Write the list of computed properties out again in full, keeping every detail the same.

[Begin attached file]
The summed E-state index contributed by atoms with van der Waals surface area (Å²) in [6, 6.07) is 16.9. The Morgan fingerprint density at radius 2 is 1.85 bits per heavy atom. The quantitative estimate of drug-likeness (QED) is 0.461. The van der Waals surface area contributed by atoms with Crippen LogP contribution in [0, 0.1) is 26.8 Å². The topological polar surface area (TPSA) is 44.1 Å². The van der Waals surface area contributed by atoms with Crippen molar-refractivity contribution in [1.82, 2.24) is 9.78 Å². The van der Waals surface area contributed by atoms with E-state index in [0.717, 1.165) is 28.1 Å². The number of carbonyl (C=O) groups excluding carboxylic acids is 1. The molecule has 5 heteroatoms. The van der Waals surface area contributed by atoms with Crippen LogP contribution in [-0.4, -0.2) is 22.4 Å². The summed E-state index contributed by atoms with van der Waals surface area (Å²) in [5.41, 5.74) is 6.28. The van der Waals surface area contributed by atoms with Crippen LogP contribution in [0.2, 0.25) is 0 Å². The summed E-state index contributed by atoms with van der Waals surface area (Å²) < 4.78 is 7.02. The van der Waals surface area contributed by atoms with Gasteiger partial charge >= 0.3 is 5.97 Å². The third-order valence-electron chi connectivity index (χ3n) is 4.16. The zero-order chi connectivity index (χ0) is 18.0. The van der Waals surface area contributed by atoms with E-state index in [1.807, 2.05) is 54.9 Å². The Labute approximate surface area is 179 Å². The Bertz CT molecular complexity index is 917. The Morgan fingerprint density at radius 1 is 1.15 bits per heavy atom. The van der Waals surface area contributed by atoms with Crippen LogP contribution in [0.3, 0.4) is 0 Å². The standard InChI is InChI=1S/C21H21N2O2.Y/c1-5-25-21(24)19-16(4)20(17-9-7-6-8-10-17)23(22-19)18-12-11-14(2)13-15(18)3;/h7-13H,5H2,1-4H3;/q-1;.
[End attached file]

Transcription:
The summed E-state index contributed by atoms with van der Waals surface area (Å²) in [6, 6.07) is 16.9. The Morgan fingerprint density at radius 2 is 1.85 bits per heavy atom. The quantitative estimate of drug-likeness (QED) is 0.461. The van der Waals surface area contributed by atoms with Crippen LogP contribution in [0, 0.1) is 26.8 Å². The topological polar surface area (TPSA) is 44.1 Å². The van der Waals surface area contributed by atoms with Crippen molar-refractivity contribution in [1.82, 2.24) is 9.78 Å². The van der Waals surface area contributed by atoms with E-state index in [0.717, 1.165) is 28.1 Å². The number of carbonyl (C=O) groups excluding carboxylic acids is 1. The molecule has 5 heteroatoms. The van der Waals surface area contributed by atoms with Crippen LogP contribution in [-0.4, -0.2) is 22.4 Å². The summed E-state index contributed by atoms with van der Waals surface area (Å²) in [5.41, 5.74) is 6.28. The van der Waals surface area contributed by atoms with Crippen LogP contribution in [0.2, 0.25) is 0 Å². The summed E-state index contributed by atoms with van der Waals surface area (Å²) < 4.78 is 7.02. The van der Waals surface area contributed by atoms with Gasteiger partial charge >= 0.3 is 5.97 Å². The third-order valence-electron chi connectivity index (χ3n) is 4.16. The zero-order chi connectivity index (χ0) is 18.0. The van der Waals surface area contributed by atoms with E-state index in [1.807, 2.05) is 54.9 Å². The Labute approximate surface area is 179 Å². The Bertz CT molecular complexity index is 917. The Morgan fingerprint density at radius 1 is 1.15 bits per heavy atom. The van der Waals surface area contributed by atoms with Crippen LogP contribution in [0.3, 0.4) is 0 Å². The standard InChI is InChI=1S/C21H21N2O2.Y/c1-5-25-21(24)19-16(4)20(17-9-7-6-8-10-17)23(22-19)18-12-11-14(2)13-15(18)3;/h7-13H,5H2,1-4H3;/q-1;.